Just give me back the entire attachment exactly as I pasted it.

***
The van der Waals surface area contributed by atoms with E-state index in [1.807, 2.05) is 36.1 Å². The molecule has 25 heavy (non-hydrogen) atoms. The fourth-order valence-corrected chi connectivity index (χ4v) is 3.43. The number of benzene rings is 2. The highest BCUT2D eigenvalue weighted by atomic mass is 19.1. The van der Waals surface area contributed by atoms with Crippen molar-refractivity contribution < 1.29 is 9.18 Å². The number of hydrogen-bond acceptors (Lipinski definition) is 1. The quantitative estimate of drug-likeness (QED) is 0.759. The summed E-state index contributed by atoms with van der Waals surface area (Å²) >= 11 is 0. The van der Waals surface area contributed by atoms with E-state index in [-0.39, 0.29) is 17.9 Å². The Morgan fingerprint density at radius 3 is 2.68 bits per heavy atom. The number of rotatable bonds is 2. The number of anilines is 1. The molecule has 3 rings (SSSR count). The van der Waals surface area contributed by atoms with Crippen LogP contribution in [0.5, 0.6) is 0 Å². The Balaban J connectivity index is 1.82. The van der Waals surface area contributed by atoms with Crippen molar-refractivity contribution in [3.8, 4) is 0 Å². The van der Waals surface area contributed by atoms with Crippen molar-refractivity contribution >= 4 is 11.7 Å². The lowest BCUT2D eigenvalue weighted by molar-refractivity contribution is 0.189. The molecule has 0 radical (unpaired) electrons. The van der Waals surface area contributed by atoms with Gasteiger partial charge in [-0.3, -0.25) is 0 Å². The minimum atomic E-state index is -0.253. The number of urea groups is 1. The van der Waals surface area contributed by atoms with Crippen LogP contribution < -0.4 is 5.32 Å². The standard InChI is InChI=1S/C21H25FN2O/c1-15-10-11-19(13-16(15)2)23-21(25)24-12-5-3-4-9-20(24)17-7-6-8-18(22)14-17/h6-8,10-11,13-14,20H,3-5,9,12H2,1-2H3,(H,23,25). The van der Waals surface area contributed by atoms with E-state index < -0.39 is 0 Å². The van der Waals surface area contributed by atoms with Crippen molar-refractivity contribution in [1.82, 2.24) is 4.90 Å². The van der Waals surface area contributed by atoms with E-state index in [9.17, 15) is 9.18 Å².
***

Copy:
The van der Waals surface area contributed by atoms with E-state index in [1.807, 2.05) is 36.1 Å². The molecule has 25 heavy (non-hydrogen) atoms. The fourth-order valence-corrected chi connectivity index (χ4v) is 3.43. The number of benzene rings is 2. The highest BCUT2D eigenvalue weighted by atomic mass is 19.1. The van der Waals surface area contributed by atoms with Crippen molar-refractivity contribution < 1.29 is 9.18 Å². The number of hydrogen-bond acceptors (Lipinski definition) is 1. The quantitative estimate of drug-likeness (QED) is 0.759. The summed E-state index contributed by atoms with van der Waals surface area (Å²) >= 11 is 0. The van der Waals surface area contributed by atoms with E-state index in [-0.39, 0.29) is 17.9 Å². The Morgan fingerprint density at radius 3 is 2.68 bits per heavy atom. The number of rotatable bonds is 2. The number of anilines is 1. The molecule has 3 rings (SSSR count). The van der Waals surface area contributed by atoms with Crippen LogP contribution in [0.5, 0.6) is 0 Å². The Balaban J connectivity index is 1.82. The van der Waals surface area contributed by atoms with Crippen molar-refractivity contribution in [3.8, 4) is 0 Å². The van der Waals surface area contributed by atoms with Crippen molar-refractivity contribution >= 4 is 11.7 Å². The lowest BCUT2D eigenvalue weighted by molar-refractivity contribution is 0.189. The molecule has 0 radical (unpaired) electrons. The van der Waals surface area contributed by atoms with Gasteiger partial charge in [-0.3, -0.25) is 0 Å². The minimum atomic E-state index is -0.253. The number of urea groups is 1. The van der Waals surface area contributed by atoms with Crippen LogP contribution < -0.4 is 5.32 Å². The standard InChI is InChI=1S/C21H25FN2O/c1-15-10-11-19(13-16(15)2)23-21(25)24-12-5-3-4-9-20(24)17-7-6-8-18(22)14-17/h6-8,10-11,13-14,20H,3-5,9,12H2,1-2H3,(H,23,25). The van der Waals surface area contributed by atoms with E-state index < -0.39 is 0 Å². The van der Waals surface area contributed by atoms with Crippen molar-refractivity contribution in [1.82, 2.24) is 4.90 Å². The van der Waals surface area contributed by atoms with E-state index in [9.17, 15) is 9.18 Å².